Well, friends, after this weekend there’s no denying that we’re three bad Fantastic Four movies in now. Well, three first-entries and one sequel. But to be honest, I couldn’t watch Rise of the Silver Surfer again, even for this article. I actually went to the store to buy it, saw that it was $3.75 and still opted against it (I’ll only taint my film collection so much). After rewatching the unreleased 1994 rights-holding gamble, Tim Story’s 2005 film, and then going to see the new film directed (?) by Josh Trank, it’s time to analyze the characterization of the FF and Dr. Doom to determine which one is the best of the bad.
Alex Hyde-White (1994) – White has the classic look down and the fatherly figure role figured out pretty well, but he’s utterly unconvincing as a genius. Once everyone has powers, Reed is pretty much clueless in terms of understanding why, until Sue mentions her shyness and Reed decides that the powers are a manifestation of their psyches. And speaking of Sue, Reed loses major points in this film for the creep factor. At the beginning of the film, Reed is college age and Sue is around 13. Cut to 10 years later and the two announce their love and subsequently get married at the film’s end, despite not having contact for a decade. Stan Lee’s original comic had this problem too, and it’s no less creepy in 1994 than it was in 1961. As for the display of powers, his ability to only stretch one stiff-looking arm or leg at a time to trip bad guys is about as exciting as you’d expect.
Ioan Gruffudd (2005) – Gruffudd’s also got the look down, but he completely lacks any semblance of leadership capabilities. The guy’s a wet dishrag, devoid of personality or any noteworthy skill set. If White was unconvincing as a genius, Gruffudd is even less so. To make matters worse the film decides that because Reed is a genius, he must also be terrible at interacting with women. The movie goes through lengths to make Reed look stupid, all for the clichéd joke of the smart guy who isn’t that smart. Reed’s stretching abilities do fair better in this film, but the special effects haven’t aged well and there’s a number of scenes where the fakery becomes pretty distracting. Also, his big moment in the final battle is angling his body so that water from the fire hydrant can hit Dr. Doom. Riveting stuff.
Miles Teller (2015) – The latest reboot draws inspiration from Ultimate Fantastic Four so Teller’s Reed lacks the classic look but nails the specific design. Teller is also absolutely believable as a genius. All in all he seems like a genuinely nice guy, with massive amounts of talent, and the ability to lead a team…for the first 20 minutes at least. Once he decides to test out a teleportation device on a drunken whim, and then abandon his friends for no good reason, all of those previously mentioned superlatives fall away. While Reed started with a personality, those attributes got lost on the cutting room floor. The stretching effects look fine when Reed isn’t moving, but once the action starts, he looks like a stop-motion puppet.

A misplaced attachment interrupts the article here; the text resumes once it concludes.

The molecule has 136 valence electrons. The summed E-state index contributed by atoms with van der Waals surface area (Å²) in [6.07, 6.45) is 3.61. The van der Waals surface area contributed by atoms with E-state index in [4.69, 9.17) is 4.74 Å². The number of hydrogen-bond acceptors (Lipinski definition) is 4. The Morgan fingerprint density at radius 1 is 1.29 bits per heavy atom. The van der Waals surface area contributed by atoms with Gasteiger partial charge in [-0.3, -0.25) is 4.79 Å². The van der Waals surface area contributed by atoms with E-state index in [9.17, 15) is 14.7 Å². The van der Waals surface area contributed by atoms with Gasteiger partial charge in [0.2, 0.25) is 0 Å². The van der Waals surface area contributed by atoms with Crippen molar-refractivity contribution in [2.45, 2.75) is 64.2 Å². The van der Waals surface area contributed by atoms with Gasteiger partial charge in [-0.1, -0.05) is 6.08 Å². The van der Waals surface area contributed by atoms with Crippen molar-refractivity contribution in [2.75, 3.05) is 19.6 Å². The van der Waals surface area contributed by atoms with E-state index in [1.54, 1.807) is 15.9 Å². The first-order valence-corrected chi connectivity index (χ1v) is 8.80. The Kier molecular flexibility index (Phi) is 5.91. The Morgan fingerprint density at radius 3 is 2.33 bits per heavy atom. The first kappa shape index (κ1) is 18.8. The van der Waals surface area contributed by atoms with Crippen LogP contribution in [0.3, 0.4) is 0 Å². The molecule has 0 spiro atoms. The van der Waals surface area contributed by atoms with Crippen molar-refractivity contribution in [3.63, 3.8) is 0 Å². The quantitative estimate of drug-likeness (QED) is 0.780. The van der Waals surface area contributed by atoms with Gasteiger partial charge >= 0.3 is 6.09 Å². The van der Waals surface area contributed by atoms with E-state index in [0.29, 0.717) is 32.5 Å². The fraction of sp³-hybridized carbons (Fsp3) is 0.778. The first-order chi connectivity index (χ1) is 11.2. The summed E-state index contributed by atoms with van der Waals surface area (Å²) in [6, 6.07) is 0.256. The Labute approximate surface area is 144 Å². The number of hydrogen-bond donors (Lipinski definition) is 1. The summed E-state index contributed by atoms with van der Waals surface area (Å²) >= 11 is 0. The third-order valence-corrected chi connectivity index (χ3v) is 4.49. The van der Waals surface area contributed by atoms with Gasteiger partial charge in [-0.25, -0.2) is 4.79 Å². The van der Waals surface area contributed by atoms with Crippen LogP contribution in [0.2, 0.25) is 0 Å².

Winner: Gruffudd is out because he’s simply too boring. So that leaves us with “I’m going to marry this kid I once knew” Reed and “I’m going to drunkenly destroy my friends’ lives” Reed. I can’t reward such blatant irresponsibility so Alex Hyde White’s Creeper Reed wins, but I don’t like it.
Rebecca Staab (1994) – Staab is pretty much a non-entity in this film so it’s impossible to say whether she was good or bad. Unfortunately the film pushes her to the side, and out of all the characters in the film she has the least resemblance to something that could pass as a character arc. Her romance with Reed simply happens because of the history of the comics the film is based on, and she and Johnny might as well not be siblings considering how little interaction they have and how little regard they show for each other’s well-being. At the very least Sue isn’t relegated to being a damsel in distress. She gets in on the action, even if that said action is disappearing just in time for two henchmen to take out each other (she pulls this trick twice.)
Jessica Alba (2005) – Someone thought Jessica Alba would make a convincing scientist, or more likely they thought she’d simply look good in blue spandex. It’s unfortunate really, because the script doesn’t care about writing lines for Alba to even attempt to make a good Sue Storm. I can’t fault the actress completely because she didn’t actually get a chance to try. Instead the movie uses her for a naked invisible gag not once, not twice, but three times. And if there was any doubt that the film just wanted her as a body, she’s placed in the most petty of love triangles between Reed and Victor, two of the most uncharismatic men on the planet. Where Alba’s Sue does deserve credit is in her display of powers, which still hold up really well ten years later. Though if we’re going to be honest, filmmakers pretty much mastered invisibility in the 30s.
Kate Mara (2015)– Mara’s Sue is definitely intelligent, but because it would be too much to have a woman who’s smart and fun to be around, she’s made cold and unresponsive. To make matters worse, she doesn’t actually get to be a part of the team when they get their powers, instead she gets to run communications from the base. She also is responsible for making the team’s costume’s even though her background is in pattern recognition (a science expertise meant only to make her more detached and uninteresting). No one really talks to her in the film partly because no one cares and partly because she shuts out the world by listening to techno-house music or something. Her power display is about the same as the 2005 version, but her force field bubble is used to transport the non-flying members of the FF. So she’s basically a cardboard Glinda.
Winner: Each iteration of the Fantastic Four managed to completely muck up the most powerful member of the team. No one wins and female heroes deserve so much better.
The Human Torch
Jay Underwood (1994) – Underwood, bless him, really does try to act. He tries so hard to pull-off Johnny Storm that it’s almost admirable. Unfortunately, Underwood confuses hot-head with moron, and Johnny becomes the most unintentionally comical aspect of the movie. Sure, Johnny has a rep for acting before he thinks, but Underwood takes it so far that it’s hard to believe Johnny got out of middle-school, let alone is able to go into space. The dude’s got no chill, and every action, facial expression, and line of dialogue of feels the product of a bad stage performance. When Johnny does fully flame-on in the film’s finale, the animated Human Torch isn’t all that bad given the budget the film he had to work with. Bad performance and all, Underwood at least helps make the film more watchable, even if it is only for the laughs.